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                                           TPI Electrical and Sensors

This page is to show the electrical systems that you'll need to know when choosing a tpi system for your car. It is important to get the right set up depending on whether you are using a MAF from a Camaro or Firebird, or a speed density set up. You have a choice in harnesses, either from a donor car or buying a new aftermarket harness from several different companies that specialize in this.

TPI Applications

1985 1986-1988 1989 1990-1992
Wiring Harness unique to this year only Wiring harness will interchange. Wiring harness will interchange with 1986-88 years. Wiring harness will interchange these years only.
MAF sensor MAF sensor MAF sensor MAP sensor
cold start injector cold start injector cold start injector eliminated cold start injector eliminated.
conventional HEI 1986 conventional HEI, 1987 and later have smaller distributor with remote coil. 1987 and later distributors are not compatible with earlier engines. small distributor and remote coil small distributor and remote coil. The distributor from 1990-92 cannot be used on earlier due to different est module.
ECM#1226870, separate 32K prom and calpak. "piggyback" MAF controller. ECM#1227165. 128K prom and calpak combined into one module "Memcal" ECM# 1227165. Prom module has cold start enrichment added to calibration. "Memcal" ECM#1227730, 256K prom, "memcal".
no vats Trans Am's and Corvettes ecm's have VATS programmed into prom VATS  programmed in prom VATS  programmed in prom
Intake will interchange with 1986 and earlier cylinder heads 1986 intake will interchange with earlier cylinder heads. 1987 and later intakes fit 1987 and later heads, unless modified. 1987 and later intakes fit 1987 and later heads, unless modified. 1987 and later intakes fit 1987 and later heads, unless modified.

MAF and Speed Density

MAF sensor systems were used on the tpi cars from 1985 through 1989. The maf sensor is a special device with its own miniature computer.  The sensing wire in the air stream is heated to around 100 degrees Fahrenheit above the temperature of the incoming air. As the air is drawn across, it tends to cool the wire, the sensor then tries to maintain the heated wire at its preset temperature, the potential or difference is converted into a voltage that is used by the ecm along with other sensors to calibrate the proper fuel injection rate. What makes the MAF sensor unique that is is capable of measuring the exact weight of the air due to the effect that humidity, temperature and barometric pressure, and rate of flow has on how fast or slow the cooling effect takes place on the sensing wire. It is extremely accurate. To keep this sensing wire accurate is that when the engine shuts down, a special relay heats the sensing wire to 1000 degrees F, to burn off any oil and grime from the wire. The MAF system will allow for wear of engine components, and still perform over the lifespan of the engine. The MAF system will also tolerate a change of around 10% or so in flow rate due to cam, head and exhaust modifications.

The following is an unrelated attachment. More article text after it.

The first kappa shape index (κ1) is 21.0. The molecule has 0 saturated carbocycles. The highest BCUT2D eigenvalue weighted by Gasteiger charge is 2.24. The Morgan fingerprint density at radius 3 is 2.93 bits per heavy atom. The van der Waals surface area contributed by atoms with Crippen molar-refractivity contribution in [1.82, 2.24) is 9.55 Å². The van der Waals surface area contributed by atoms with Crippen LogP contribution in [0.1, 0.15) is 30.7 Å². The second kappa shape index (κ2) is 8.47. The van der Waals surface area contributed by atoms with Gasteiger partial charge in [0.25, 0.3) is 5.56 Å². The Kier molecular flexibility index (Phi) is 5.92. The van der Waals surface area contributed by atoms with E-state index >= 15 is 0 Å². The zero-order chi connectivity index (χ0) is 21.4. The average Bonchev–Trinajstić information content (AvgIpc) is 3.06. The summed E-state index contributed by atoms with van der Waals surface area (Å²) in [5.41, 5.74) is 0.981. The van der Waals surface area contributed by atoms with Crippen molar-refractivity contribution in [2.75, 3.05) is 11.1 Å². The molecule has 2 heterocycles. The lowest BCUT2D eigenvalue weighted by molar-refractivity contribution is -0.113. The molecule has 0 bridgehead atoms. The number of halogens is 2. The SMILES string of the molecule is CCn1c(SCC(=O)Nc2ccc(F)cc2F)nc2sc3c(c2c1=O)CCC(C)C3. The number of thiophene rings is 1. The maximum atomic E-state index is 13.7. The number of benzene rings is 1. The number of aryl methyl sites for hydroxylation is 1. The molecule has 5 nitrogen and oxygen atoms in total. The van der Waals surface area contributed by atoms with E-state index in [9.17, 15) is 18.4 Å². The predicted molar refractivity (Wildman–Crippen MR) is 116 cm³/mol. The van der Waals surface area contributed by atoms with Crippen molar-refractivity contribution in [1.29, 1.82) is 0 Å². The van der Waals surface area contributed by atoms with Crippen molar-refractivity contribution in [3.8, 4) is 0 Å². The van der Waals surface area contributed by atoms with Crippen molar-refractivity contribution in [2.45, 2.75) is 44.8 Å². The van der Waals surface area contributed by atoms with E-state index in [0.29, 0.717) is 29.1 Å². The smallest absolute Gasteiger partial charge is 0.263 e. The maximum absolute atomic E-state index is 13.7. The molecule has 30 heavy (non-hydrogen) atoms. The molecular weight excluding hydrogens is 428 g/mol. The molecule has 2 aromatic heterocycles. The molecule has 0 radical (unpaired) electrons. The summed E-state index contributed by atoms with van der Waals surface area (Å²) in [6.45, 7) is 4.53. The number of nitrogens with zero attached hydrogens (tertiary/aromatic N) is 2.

The MAF system did have some minor changes over its life. 1985 MAF system was unique, as it had the MAF controller "piggyback" on the ecm. The ecm service Number was 1226870, and had a separate prom with a 32K chip and separate calpak  chip to act as a back up limp home mode in case of ecm failure. This harness and computer will not interchange with the later harness/ecm systems. In 1986 the separate MAF controller was eliminated and the ecm service number changed to 1227165. The prom and calpak was combined into one module. The prom capability was changed to a 128K. This remained unchanged until 1989, when the cold start injector was eliminated and the cold start enrichment was added to the prom calibration. Another thing to remember on the 1988 and later ecm's will have the VATS (Vehicle Anti-Theft System)  encoded on the prom. 

Speed density was installed on the 1990 and later TPI engines. This eliminated the MAF, and depended on the MAP sensor, O2 sensor, coolant sensor, air temp. sensor and TPS to calculate the fuel requirements. The ecm service number was changed to 1227730, and the prom memory was increased to 256K. This is due to the fact that the ecm had to do some serious number crunching to get the fuel requirements as accurate as possible. It is to be noted that the speed density system is calibrated to that particular engines configuration. The system is not forgiving when it comes to modifications, or when the engine components degrade over time, changing the way the ecm reads the MAP, which is based on reading the amount of vacuum or engine load. If you use this system and have anything more than a basic stock engine, you will need a new prom chip made.

As was explained in the mechanicals section, you'll need to make sure to get the proper manifold with the proper harness.

Emission connectors: